top of page
  • Dara Ely, SWB

Coaching Boys into Men at SWB Boston

Soccer Without Borders Boston has completed the first round of the FUTURES Without Violence Coaching Boys into Men (CBIM) curriculum, a comprehensive violence prevention program for middle school and high school aged boys. SWB implemented this program with support from a Youth Development Violence Prevention grant from the City of Boston and will continue to teach the curriculum in the coming months.

Led by Senior Program Coordinator Ye-Htet Soe and Director Bruno Contreras, SWB Boston engaged 91 male participants in the 10-week long CBIM program, tailoring sessions to best fit the needs of either middle school or high school aged boys. CBIM inspires athletic coaches to teach their young athletes that violence never equals strength and that violence against women and girls is wrong. Some of the many topics included: personal responsibility, relationship abuse, insulting language, modeling respect and promoting equity, and understanding consent.

“There were some topics that kids felt more engaged in, for example, defining healthy relationships,” said Contreras. “For middle school boys, we included family and friends, while the high school boys had a lot of questions about dating and relationships with girls.”

The CBIM curriculum aligns with Soccer Without Borders’ priorities for creating safe spaces and providing meaningful mentorship opportunities for participants. Many participants have shared that they do not have a role model whom they can approach with questions about relationships. Research shows that mentoring relationships of 12 months or more — which SWB provides — can have a significant impact on academic outcomes and psychosocial development. Participant feedback indicates that the CBIM curriculum is accessible and relevant to their experiences, and provides a space where they can learn and express themselves.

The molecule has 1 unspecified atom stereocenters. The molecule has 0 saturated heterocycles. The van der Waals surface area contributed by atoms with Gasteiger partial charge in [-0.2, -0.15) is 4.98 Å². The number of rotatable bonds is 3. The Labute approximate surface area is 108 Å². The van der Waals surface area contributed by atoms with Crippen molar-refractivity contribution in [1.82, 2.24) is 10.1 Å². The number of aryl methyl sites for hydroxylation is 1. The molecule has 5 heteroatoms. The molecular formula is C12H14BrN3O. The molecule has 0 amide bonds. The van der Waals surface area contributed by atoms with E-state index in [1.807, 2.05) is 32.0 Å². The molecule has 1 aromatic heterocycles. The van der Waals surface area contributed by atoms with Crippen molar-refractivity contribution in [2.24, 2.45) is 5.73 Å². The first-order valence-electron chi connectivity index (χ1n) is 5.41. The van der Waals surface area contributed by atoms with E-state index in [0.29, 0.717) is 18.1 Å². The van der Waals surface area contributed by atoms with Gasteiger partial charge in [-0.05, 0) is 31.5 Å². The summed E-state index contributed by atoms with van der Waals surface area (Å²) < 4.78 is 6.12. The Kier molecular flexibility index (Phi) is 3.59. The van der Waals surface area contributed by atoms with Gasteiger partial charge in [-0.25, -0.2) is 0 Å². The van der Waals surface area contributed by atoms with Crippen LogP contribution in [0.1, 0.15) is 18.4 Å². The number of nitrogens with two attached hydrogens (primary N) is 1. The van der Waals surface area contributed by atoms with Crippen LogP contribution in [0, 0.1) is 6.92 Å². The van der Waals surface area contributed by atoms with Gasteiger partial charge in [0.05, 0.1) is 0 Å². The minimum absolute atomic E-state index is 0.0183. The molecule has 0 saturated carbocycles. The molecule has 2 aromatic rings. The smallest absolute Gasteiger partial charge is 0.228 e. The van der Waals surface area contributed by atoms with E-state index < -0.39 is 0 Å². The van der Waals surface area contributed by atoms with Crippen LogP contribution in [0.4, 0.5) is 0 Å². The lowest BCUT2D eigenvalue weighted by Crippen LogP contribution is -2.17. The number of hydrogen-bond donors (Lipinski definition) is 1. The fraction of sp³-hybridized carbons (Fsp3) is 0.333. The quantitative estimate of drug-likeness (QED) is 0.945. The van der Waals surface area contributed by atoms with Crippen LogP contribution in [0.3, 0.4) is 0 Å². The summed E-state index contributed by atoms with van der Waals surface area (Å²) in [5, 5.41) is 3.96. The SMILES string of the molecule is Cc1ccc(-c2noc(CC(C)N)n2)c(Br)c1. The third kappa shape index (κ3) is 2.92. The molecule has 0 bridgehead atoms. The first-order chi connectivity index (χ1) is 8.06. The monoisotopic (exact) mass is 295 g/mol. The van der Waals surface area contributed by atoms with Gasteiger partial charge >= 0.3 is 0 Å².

“The most important thing that I take from these circles is that I’m more aware that my words have an impact on the other people, but also, my silence. It challenges me to stand up for somebody who is being verbally abused.” - Youth participant, 17-years old

Contreras also cited the importance of male participants experiencing the powerful culture of SWB Boston’s girls’ programs, including playing in co-ed scrimmages. “We push for girls’ equality and the boys see in theory, but also in practice, how they can support women and be allies.”

“I don’t know why I used to say you’re playing like a girl to my friends as an insult; it doesn’t make sense. I have played with the girls of SWB and they’re so good.” - Youth participant, 13-years old

In addition to training its own staff and volunteers on CBIM curriculum, Soccer Without Borders engaged its community by offering training to coaches and staff from other youth development organizations including: Boston Scores, YMCA Boston, East Boston Neighborhood Health Center, Jewish Family Services, and Paris Street Community Center, which impacted approximately 400 additional youth.


bottom of page